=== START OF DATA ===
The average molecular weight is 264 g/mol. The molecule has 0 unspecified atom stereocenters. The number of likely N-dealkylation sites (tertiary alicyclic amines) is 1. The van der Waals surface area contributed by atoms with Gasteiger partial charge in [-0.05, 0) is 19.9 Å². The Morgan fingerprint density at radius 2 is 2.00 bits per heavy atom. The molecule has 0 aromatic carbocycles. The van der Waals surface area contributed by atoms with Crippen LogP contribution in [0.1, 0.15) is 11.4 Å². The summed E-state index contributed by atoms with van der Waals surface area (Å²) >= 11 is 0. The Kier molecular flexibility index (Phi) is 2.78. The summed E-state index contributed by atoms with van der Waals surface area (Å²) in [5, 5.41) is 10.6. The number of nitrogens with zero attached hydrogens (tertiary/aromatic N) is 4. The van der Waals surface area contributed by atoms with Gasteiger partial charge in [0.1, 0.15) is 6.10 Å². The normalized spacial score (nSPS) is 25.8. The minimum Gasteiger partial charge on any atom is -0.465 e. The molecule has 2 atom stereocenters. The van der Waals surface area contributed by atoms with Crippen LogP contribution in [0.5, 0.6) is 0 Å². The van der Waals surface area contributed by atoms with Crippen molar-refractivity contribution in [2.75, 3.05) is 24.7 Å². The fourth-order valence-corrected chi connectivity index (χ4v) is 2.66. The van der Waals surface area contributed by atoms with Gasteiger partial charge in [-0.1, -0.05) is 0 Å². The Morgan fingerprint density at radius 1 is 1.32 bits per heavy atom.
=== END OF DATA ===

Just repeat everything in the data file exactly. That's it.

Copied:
The average molecular weight is 264 g/mol. The molecule has 0 unspecified atom stereocenters. The number of likely N-dealkylation sites (tertiary alicyclic amines) is 1. The van der Waals surface area contributed by atoms with Gasteiger partial charge in [-0.05, 0) is 19.9 Å². The Morgan fingerprint density at radius 2 is 2.00 bits per heavy atom. The molecule has 0 aromatic carbocycles. The van der Waals surface area contributed by atoms with Crippen LogP contribution in [0.1, 0.15) is 11.4 Å². The summed E-state index contributed by atoms with van der Waals surface area (Å²) >= 11 is 0. The Kier molecular flexibility index (Phi) is 2.78. The summed E-state index contributed by atoms with van der Waals surface area (Å²) in [5, 5.41) is 10.6. The number of nitrogens with zero attached hydrogens (tertiary/aromatic N) is 4. The van der Waals surface area contributed by atoms with Gasteiger partial charge in [0.1, 0.15) is 6.10 Å². The normalized spacial score (nSPS) is 25.8. The minimum Gasteiger partial charge on any atom is -0.465 e. The molecule has 2 atom stereocenters. The van der Waals surface area contributed by atoms with Crippen LogP contribution in [0.5, 0.6) is 0 Å². The van der Waals surface area contributed by atoms with Crippen molar-refractivity contribution in [2.75, 3.05) is 24.7 Å². The fourth-order valence-corrected chi connectivity index (χ4v) is 2.66. The van der Waals surface area contributed by atoms with Gasteiger partial charge in [-0.1, -0.05) is 0 Å². The Morgan fingerprint density at radius 1 is 1.32 bits per heavy atom.